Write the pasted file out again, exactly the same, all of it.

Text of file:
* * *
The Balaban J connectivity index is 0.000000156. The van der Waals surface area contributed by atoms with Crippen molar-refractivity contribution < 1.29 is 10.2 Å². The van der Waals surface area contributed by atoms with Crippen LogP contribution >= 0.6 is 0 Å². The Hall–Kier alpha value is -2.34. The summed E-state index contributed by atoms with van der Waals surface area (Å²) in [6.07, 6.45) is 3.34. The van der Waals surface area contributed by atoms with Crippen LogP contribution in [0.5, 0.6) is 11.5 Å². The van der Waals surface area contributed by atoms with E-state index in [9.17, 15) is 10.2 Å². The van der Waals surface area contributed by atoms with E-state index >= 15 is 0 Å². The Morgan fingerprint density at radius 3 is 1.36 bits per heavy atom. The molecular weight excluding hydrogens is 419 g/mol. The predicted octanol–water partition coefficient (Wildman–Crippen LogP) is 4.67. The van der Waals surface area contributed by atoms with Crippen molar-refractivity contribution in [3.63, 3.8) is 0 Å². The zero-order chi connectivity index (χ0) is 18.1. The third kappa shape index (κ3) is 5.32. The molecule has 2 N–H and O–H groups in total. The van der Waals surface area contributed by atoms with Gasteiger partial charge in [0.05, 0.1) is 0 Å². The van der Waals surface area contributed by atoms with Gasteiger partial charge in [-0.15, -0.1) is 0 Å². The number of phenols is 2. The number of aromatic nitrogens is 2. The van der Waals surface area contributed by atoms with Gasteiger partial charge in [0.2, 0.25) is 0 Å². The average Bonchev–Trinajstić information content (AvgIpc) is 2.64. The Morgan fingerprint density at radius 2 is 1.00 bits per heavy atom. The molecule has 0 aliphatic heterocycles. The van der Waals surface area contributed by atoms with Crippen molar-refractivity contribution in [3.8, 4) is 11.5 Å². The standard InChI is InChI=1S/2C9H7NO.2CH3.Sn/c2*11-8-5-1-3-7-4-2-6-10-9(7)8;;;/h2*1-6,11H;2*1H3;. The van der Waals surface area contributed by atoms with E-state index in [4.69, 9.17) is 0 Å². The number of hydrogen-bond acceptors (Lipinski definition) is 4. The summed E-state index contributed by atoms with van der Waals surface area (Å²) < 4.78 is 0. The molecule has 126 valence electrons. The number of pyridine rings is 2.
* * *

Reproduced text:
The Balaban J connectivity index is 0.000000156. The van der Waals surface area contributed by atoms with Crippen molar-refractivity contribution < 1.29 is 10.2 Å². The van der Waals surface area contributed by atoms with Crippen LogP contribution >= 0.6 is 0 Å². The Hall–Kier alpha value is -2.34. The summed E-state index contributed by atoms with van der Waals surface area (Å²) in [6.07, 6.45) is 3.34. The van der Waals surface area contributed by atoms with Crippen LogP contribution in [0.5, 0.6) is 11.5 Å². The van der Waals surface area contributed by atoms with E-state index in [9.17, 15) is 10.2 Å². The van der Waals surface area contributed by atoms with E-state index >= 15 is 0 Å². The Morgan fingerprint density at radius 3 is 1.36 bits per heavy atom. The molecular weight excluding hydrogens is 419 g/mol. The predicted octanol–water partition coefficient (Wildman–Crippen LogP) is 4.67. The van der Waals surface area contributed by atoms with Crippen molar-refractivity contribution in [3.63, 3.8) is 0 Å². The zero-order chi connectivity index (χ0) is 18.1. The third kappa shape index (κ3) is 5.32. The molecule has 2 N–H and O–H groups in total. The van der Waals surface area contributed by atoms with Gasteiger partial charge in [0.05, 0.1) is 0 Å². The van der Waals surface area contributed by atoms with Gasteiger partial charge in [-0.15, -0.1) is 0 Å². The number of phenols is 2. The number of aromatic nitrogens is 2. The van der Waals surface area contributed by atoms with Gasteiger partial charge in [0.2, 0.25) is 0 Å². The average Bonchev–Trinajstić information content (AvgIpc) is 2.64. The Morgan fingerprint density at radius 2 is 1.00 bits per heavy atom. The molecule has 0 aliphatic heterocycles. The van der Waals surface area contributed by atoms with Crippen molar-refractivity contribution in [3.8, 4) is 11.5 Å². The standard InChI is InChI=1S/2C9H7NO.2CH3.Sn/c2*11-8-5-1-3-7-4-2-6-10-9(7)8;;;/h2*1-6,11H;2*1H3;. The van der Waals surface area contributed by atoms with E-state index in [4.69, 9.17) is 0 Å². The number of hydrogen-bond acceptors (Lipinski definition) is 4. The summed E-state index contributed by atoms with van der Waals surface area (Å²) < 4.78 is 0. The molecule has 126 valence electrons. The number of pyridine rings is 2.